1. We hear reports of how they’re rehearsing “hundreds” of songs, all kinds of “chestnuts” and boy they’re sounding great.
2. They do a ‘club date” with a couple surprises.
3. The first few shows have long set lists with all kinds of cool stuff.
4. About a month or so into the tour, they kind of settle on about 25 songs, about 18 of which they play every night with one or two oddities or “deep tracks” thrown in.
Seriously, this is how it’s been for years now. So my suggestion is simple. If you’re going to do a 21 song set, which is about the norm on the past few tours, go ahead and do some of the warhorses. But you don’t have to do ALL of them EVERY NIGHT. Pull out some of those “hundreds” of songs you rehearsed. In fact, Mick, just decide on the spot what you want to play and tell the band. Keep ‘em on their toes!
6. Unleash the Ronni-nator, part one!
So here’s the deal. In the mid-1990s you made Ronnie a “full time” member. But hey, he had been playing with you guys for almost 20 years by then! And the fact is, he’s STILL the guitarist who isn’t Keith! Yeah he can be off his game sometimes and he sometimes has trouble keeping his nose clean. But ok, deal with it. This guy is a creative force, a legendary guitarist who has played with some of the greatest musicians and bands on earth. Unleash the dude! Let him out and see where it takes you.
7. Don’t make it a nostalgia show – cut a new record!
Okay now, you’re set to tour, do you support it with a new record? You’re darn right you do! Remember in 1989 when you made those slight digs at the Who, talking about how you didn’t want to be one of those bands that just played their old hits? Well I remember it, and it’s just as true today. Don’t make a fuss over it. Don’t spend six months on it. Just DO IT. And what do you do? Well…
8. Throw in a little Some Girls Disk Two, a little Bigger Bang, and yes, a little Dirty Work.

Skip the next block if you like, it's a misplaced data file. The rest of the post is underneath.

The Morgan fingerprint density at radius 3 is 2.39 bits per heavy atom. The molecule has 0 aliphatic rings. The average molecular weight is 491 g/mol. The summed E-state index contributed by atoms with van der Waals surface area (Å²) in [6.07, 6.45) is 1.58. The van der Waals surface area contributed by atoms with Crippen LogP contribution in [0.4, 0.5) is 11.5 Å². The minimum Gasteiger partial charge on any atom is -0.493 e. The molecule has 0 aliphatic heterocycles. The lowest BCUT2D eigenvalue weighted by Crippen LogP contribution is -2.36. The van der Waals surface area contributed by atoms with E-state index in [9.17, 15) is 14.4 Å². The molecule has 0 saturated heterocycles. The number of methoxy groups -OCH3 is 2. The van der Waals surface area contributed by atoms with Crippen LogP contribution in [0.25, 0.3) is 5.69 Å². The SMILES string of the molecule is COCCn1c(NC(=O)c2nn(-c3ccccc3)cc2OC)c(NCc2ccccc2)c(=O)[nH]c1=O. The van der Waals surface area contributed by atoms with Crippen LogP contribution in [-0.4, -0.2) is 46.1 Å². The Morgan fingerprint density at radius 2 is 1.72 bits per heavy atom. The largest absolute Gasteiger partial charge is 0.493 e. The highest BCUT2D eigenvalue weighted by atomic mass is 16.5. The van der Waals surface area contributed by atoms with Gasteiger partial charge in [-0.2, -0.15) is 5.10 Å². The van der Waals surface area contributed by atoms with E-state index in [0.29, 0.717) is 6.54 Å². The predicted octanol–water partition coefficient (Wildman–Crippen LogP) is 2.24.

Yep, that’s the formula. SG II gives you the sound: basic, building on your roots, stripped down. Bigger Bang gives you the attitude: still rocking, a great blues tune thrown in, but lyrically reflecting the fact that you’re no longer the teen heartthrobs you were back in the day. Now, Dirty Work? That horrible album that everyone slags? YES, Dirty Work. It’s a GREAT album, I don’t care what anyone says. THAT is a topic for another column and it’s coming. But man, there is energy and passion and emotion on that album and maybe being less calculated in the studio pays off, huh? Yep, this is when Mick and Keith were at each other’s throats and yep, it all comes out on the album. And it’s great.
So there’s your formula. Knock it off in six weeks, put your heart and soul into it, make it an album you love yourselves, keep it at ten songs with no crappy filler, and oh I forgot to mention – no horrible Mick ballads. They always, always suck.
9. Unleash the Ronni-nator, part two!
See six above. Let him be a partner in making the album. In all honesty guys, the “fabled Jagger-Richards partnership” is a bit tarnished these days. Don’t be afraid to use the resources you have, like you do with your great drummer. Get the most out of Ronnie. Be a real band. I’ll bet an album with a dozen compositions by “the Rolling Stones” and not just by “Jagger/ Richards” would be amazing. I want to hear it.
10. Have fun!
You’re the Rolling Stones, goddamit. Enjoy yourselves. Mick – have Keith down to your dressing room once in a while, it’d mean a lot to him. Keith – um, if someone put the “tiny todger” label on me, I’d be a bit peeved too. (Brenda though is pretty classic). Hey – not saying you have to love each other. But 50 years is pretty amazing. Embrace it. Maybe you know, look at each other on stage now and then? You get the idea. Now get out there you crazy kids, and put on a show!